Read the bills and check. But there is specific language and dates according to income level and why the income was reduced or no income.

    Between unemployment, stimulus checks and extending extra unemployment the tenant is going to have a hard time telling the judge “I don’t have money and can’t find a job”

    Again this is all assuming the bill passes in current form with no amendments”

  35. Bystander says:

    Pure BS..I took the NH line everyday. You can make from Stamford to Bridgeport today in 28m, if you take express which skips all stops to Fairfield. Read article – they said most of gains will be running more express trains. Track is not the core problem. I experienced most issues because down power lines and brokedown trains coming from NYC. The major issue is that they keep adding more stations like proposed Orange and I think three more off Danbury line which feeds into NH line. Stop adding more to already congested line. This is all to satisfy politicians / real estate developers further up line.

  36. SmallGovConservative says:

    Walking says:
    June 23, 2021 at 9:52 am
    “The midwest is terribly impoverished, compared to the costal states.”

    I’m thinking this is one of the most moronic, unwarranted comments I’ve seen on this blog. But as someone who’s kicking around the idea of a condo on the lakefront in Chicago/northern Indiana, I’d be interested in any statistics you have that show the midwest to be relatively/terribly impoverished.

  37. Ez says:

    Midwest may be a lot more affordable and there might be the ability to live there cheaply, but you’ll find some nice properties there. If you make “coastal salary” you’ll be living like a King.

  38. The Great Pumpkin says:

    John McAfee, Software Pioneer, Found Dead In A Spanish Prison Cell

  39. Juice Box says:

    McAfee was a big crypto pumper and whatever money he was earning from it estimated to be 23 million he used crypto to hide his income and failed to file tax returns for several years. He was charged with running a literal pump and dump crypto scheme for initial coin offerings back when there were a slew of such scams in 2017. They are still happening the crypto scams, but it’s always the whale that spouts first gets harpooned first. His big mouth and lies on twitter was what brought about his Federal indictments, the complaint shows he was paid half in Bitcoin and half in Ethereum to pump ICOs.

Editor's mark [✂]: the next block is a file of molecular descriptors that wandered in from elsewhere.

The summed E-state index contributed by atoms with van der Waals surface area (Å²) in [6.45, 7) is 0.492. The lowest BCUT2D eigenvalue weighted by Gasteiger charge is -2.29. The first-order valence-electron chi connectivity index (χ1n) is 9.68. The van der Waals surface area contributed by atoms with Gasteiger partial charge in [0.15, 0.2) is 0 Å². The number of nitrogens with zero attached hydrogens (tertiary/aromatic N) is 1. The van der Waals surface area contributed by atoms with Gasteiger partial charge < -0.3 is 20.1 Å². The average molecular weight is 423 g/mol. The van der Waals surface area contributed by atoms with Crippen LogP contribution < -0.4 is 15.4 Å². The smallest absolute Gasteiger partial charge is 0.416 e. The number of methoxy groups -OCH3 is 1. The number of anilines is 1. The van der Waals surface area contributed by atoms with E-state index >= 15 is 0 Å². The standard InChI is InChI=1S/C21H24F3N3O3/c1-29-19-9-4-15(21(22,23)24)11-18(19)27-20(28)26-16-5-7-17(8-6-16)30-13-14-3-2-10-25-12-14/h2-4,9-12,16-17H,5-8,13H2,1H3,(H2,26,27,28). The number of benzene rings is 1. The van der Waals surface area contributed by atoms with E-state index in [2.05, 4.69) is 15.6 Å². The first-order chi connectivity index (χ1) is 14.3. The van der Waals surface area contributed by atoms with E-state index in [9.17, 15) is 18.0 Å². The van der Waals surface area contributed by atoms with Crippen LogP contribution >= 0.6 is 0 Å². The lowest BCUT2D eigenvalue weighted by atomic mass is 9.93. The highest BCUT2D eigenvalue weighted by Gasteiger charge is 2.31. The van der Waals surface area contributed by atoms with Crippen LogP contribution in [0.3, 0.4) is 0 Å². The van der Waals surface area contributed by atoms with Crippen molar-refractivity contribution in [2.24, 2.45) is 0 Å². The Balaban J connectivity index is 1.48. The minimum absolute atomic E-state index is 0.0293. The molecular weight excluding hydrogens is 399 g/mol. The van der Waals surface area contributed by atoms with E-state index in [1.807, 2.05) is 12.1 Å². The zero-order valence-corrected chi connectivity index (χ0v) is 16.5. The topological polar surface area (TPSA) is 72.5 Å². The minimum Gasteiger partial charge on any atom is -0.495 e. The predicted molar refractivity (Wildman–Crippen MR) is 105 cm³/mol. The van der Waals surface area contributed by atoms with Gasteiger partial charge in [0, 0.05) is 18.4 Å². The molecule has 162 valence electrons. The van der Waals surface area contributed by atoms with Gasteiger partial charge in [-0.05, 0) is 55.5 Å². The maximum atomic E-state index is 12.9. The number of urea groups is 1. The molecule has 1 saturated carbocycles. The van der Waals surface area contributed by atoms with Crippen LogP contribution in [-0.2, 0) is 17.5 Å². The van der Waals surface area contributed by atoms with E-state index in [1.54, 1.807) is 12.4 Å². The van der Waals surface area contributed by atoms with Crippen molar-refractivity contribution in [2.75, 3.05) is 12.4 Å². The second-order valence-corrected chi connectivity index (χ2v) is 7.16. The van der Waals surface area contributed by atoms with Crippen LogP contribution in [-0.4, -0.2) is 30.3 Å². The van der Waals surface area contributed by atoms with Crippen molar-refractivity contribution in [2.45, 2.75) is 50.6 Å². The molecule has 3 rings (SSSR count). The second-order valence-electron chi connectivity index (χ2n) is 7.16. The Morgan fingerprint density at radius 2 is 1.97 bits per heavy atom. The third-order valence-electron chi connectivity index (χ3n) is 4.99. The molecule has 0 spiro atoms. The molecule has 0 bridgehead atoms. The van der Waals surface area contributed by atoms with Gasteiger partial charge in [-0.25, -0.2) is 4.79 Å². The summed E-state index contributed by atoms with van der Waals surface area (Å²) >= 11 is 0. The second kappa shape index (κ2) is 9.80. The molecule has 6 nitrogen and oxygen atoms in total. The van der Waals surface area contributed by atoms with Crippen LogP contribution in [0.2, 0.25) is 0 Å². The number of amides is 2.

40. leftwing says:

    “Midwest may be a lot more affordable and there might be the ability to live there cheaply, but you’ll find some nice properties there. If you make “coastal salary” you’ll be living like a King.”

    One of my favorite articles. Almost a decade old now. I actually kept the hard copy, still have it, since back when it was published I was getting physical delivery of the paper and they had a two page spread of the map of the US with all the MSA’s stats for top 1/10/25% etc that you can now just hover on the interactive map.

    Gave it to my kids, sat down with them to explain what ‘wealth’ really means. Yeah, I’m strident, and they may think I’m nuts now, but if they retain just a small portion they’ll be better off… I’ve said here previously, true wealth is not money but the ability to create time and space. And generational wealth is not money, but knowledge.

    Be well.

  41. The Great Pumpkin says:

    “Few small businesses or farms could survive these proposed taxes. Assets would need to be sold to raise the cash to pay the tax. Jobs would be lost to liquidations. Many retirement plans and family assets would have to be zeroed out. Tax is generally due in cash nine months after death, with installment provisions for large holdings in businesses and farms.
    IRS statistics from 2018 show that the top 1% of taxpayers (more than $540,000 in income) paid 40.1% of all individual income taxes; the top 5% (about $218,000 in income) paid 60.3%. The lowest 50% paid less than 3%. How much higher than 60% will satisfy calls for the rich to pay their “fair share”?
    Many of the nation’s richest people say that they favor higher taxes on the wealthy. But they have their limits. “If I had to pay $20 billion, it’s fine,” Bill Gates once quipped. “But when you say I should pay $100 billion, OK, then I’m starting to do a little math about what I have left over.””

  42. TerryAliew says:

    It is a pity, that now I can not express – I hurry up on job. I will return – I will necessarily express the opinion.

  43. Phoenix says:

    Comment from the Twitter post.

    “This statement alone shows the absolute ridiculousness of thinking a few dozen people with cameras were staging an insurrection on 1/6. Joe knows. Everyone knows. It wasn’t even planned to be one. And it wasn’t.”

    “If our little, legally owned weapons are no match for the big, bad government, what does it matter if we have our little, legally owned weapons?”

    “So if the people need F-15 and nuclear weapons, why is the government trying to decide how many AR-15 should I have in my house?”

    “Sounds like he just made the case that arms available to civilians are not military weapons”

  44. Fast Eddie says:

    I have an F-15 in my backyard, ready to go!! Yeah, O’Biden is shot, a total shell of nothing. His wife needs to be held on charges of elder abuse. When the AG introduced O’Biden yesterday, I also believe O’Biden said, “Thank you, General.” lol.

  45. The Great Pumpkin says:

    Might be an Islanders vs Canadians Stanley Cup….crazy.

Comments are closed.